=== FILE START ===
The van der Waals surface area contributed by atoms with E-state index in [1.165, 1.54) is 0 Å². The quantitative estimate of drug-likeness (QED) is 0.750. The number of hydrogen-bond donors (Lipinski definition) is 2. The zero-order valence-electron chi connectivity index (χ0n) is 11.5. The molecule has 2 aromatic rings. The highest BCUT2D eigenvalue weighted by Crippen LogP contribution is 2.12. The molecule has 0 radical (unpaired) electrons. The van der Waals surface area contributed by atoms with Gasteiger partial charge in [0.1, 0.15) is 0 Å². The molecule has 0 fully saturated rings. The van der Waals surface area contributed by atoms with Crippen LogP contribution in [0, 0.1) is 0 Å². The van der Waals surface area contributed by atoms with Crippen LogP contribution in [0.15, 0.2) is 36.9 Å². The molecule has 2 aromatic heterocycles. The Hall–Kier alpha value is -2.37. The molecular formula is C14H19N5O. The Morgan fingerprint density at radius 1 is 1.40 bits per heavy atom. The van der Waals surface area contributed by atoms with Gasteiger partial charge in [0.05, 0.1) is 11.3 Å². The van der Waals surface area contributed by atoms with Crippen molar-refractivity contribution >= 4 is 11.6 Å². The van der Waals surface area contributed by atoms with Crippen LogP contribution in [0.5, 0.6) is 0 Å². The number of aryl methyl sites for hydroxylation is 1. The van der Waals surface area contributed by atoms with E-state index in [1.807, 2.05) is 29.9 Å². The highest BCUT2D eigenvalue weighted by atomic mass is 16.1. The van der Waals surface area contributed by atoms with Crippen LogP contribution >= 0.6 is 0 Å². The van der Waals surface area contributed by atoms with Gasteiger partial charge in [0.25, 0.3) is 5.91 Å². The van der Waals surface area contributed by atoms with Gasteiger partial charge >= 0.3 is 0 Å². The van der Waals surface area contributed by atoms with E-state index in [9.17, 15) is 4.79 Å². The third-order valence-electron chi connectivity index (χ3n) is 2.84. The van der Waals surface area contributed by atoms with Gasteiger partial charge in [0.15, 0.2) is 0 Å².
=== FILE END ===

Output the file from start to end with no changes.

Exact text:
The van der Waals surface area contributed by atoms with E-state index in [1.165, 1.54) is 0 Å². The quantitative estimate of drug-likeness (QED) is 0.750. The number of hydrogen-bond donors (Lipinski definition) is 2. The zero-order valence-electron chi connectivity index (χ0n) is 11.5. The molecule has 2 aromatic rings. The highest BCUT2D eigenvalue weighted by Crippen LogP contribution is 2.12. The molecule has 0 radical (unpaired) electrons. The van der Waals surface area contributed by atoms with Gasteiger partial charge in [0.1, 0.15) is 0 Å². The molecule has 0 fully saturated rings. The van der Waals surface area contributed by atoms with Crippen LogP contribution in [0, 0.1) is 0 Å². The van der Waals surface area contributed by atoms with Crippen LogP contribution in [0.15, 0.2) is 36.9 Å². The molecule has 2 aromatic heterocycles. The Hall–Kier alpha value is -2.37. The molecular formula is C14H19N5O. The Morgan fingerprint density at radius 1 is 1.40 bits per heavy atom. The van der Waals surface area contributed by atoms with Gasteiger partial charge in [0.05, 0.1) is 11.3 Å². The van der Waals surface area contributed by atoms with Crippen molar-refractivity contribution >= 4 is 11.6 Å². The van der Waals surface area contributed by atoms with Crippen LogP contribution in [0.5, 0.6) is 0 Å². The number of aryl methyl sites for hydroxylation is 1. The van der Waals surface area contributed by atoms with E-state index in [1.807, 2.05) is 29.9 Å². The highest BCUT2D eigenvalue weighted by atomic mass is 16.1. The van der Waals surface area contributed by atoms with Crippen LogP contribution >= 0.6 is 0 Å². The van der Waals surface area contributed by atoms with Gasteiger partial charge in [0.25, 0.3) is 5.91 Å². The van der Waals surface area contributed by atoms with Gasteiger partial charge >= 0.3 is 0 Å². The van der Waals surface area contributed by atoms with E-state index in [9.17, 15) is 4.79 Å². The third-order valence-electron chi connectivity index (χ3n) is 2.84. The van der Waals surface area contributed by atoms with Gasteiger partial charge in [0.15, 0.2) is 0 Å².